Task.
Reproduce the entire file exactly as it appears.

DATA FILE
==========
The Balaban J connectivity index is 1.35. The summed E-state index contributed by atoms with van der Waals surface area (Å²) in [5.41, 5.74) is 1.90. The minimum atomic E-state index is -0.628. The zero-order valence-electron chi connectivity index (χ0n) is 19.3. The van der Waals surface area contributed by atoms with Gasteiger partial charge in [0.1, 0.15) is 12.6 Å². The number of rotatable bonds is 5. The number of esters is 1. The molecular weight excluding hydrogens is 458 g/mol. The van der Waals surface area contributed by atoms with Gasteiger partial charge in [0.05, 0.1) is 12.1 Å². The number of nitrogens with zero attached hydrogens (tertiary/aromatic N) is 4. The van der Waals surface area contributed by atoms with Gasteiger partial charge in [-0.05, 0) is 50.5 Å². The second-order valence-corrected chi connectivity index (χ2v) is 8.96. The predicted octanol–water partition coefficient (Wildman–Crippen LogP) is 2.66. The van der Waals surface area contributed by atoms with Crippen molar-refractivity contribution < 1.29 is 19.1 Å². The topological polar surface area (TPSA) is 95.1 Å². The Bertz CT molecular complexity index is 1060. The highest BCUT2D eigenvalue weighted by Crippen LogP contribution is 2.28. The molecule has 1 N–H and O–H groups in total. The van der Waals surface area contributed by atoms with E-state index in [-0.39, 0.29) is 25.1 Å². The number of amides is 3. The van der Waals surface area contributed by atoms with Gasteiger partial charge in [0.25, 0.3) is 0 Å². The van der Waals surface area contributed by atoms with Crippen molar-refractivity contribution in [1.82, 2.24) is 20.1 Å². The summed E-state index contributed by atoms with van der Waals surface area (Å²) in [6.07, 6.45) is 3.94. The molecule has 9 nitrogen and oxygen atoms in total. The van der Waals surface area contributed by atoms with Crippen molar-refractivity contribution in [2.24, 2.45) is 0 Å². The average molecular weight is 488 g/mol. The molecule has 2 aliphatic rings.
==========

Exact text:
The Balaban J connectivity index is 1.35. The summed E-state index contributed by atoms with van der Waals surface area (Å²) in [5.41, 5.74) is 1.90. The minimum atomic E-state index is -0.628. The zero-order valence-electron chi connectivity index (χ0n) is 19.3. The van der Waals surface area contributed by atoms with Gasteiger partial charge in [0.1, 0.15) is 12.6 Å². The number of rotatable bonds is 5. The number of esters is 1. The molecular weight excluding hydrogens is 458 g/mol. The van der Waals surface area contributed by atoms with Gasteiger partial charge in [0.05, 0.1) is 12.1 Å². The number of nitrogens with zero attached hydrogens (tertiary/aromatic N) is 4. The van der Waals surface area contributed by atoms with Gasteiger partial charge in [-0.05, 0) is 50.5 Å². The second-order valence-corrected chi connectivity index (χ2v) is 8.96. The predicted octanol–water partition coefficient (Wildman–Crippen LogP) is 2.66. The van der Waals surface area contributed by atoms with Crippen molar-refractivity contribution < 1.29 is 19.1 Å². The topological polar surface area (TPSA) is 95.1 Å². The Bertz CT molecular complexity index is 1060. The highest BCUT2D eigenvalue weighted by Crippen LogP contribution is 2.28. The molecule has 1 N–H and O–H groups in total. The van der Waals surface area contributed by atoms with E-state index in [-0.39, 0.29) is 25.1 Å². The number of amides is 3. The van der Waals surface area contributed by atoms with Gasteiger partial charge in [0.25, 0.3) is 0 Å². The van der Waals surface area contributed by atoms with Crippen molar-refractivity contribution in [1.82, 2.24) is 20.1 Å². The summed E-state index contributed by atoms with van der Waals surface area (Å²) in [6.07, 6.45) is 3.94. The molecule has 9 nitrogen and oxygen atoms in total. The van der Waals surface area contributed by atoms with Crippen molar-refractivity contribution in [2.24, 2.45) is 0 Å². The average molecular weight is 488 g/mol. The molecule has 2 aliphatic rings.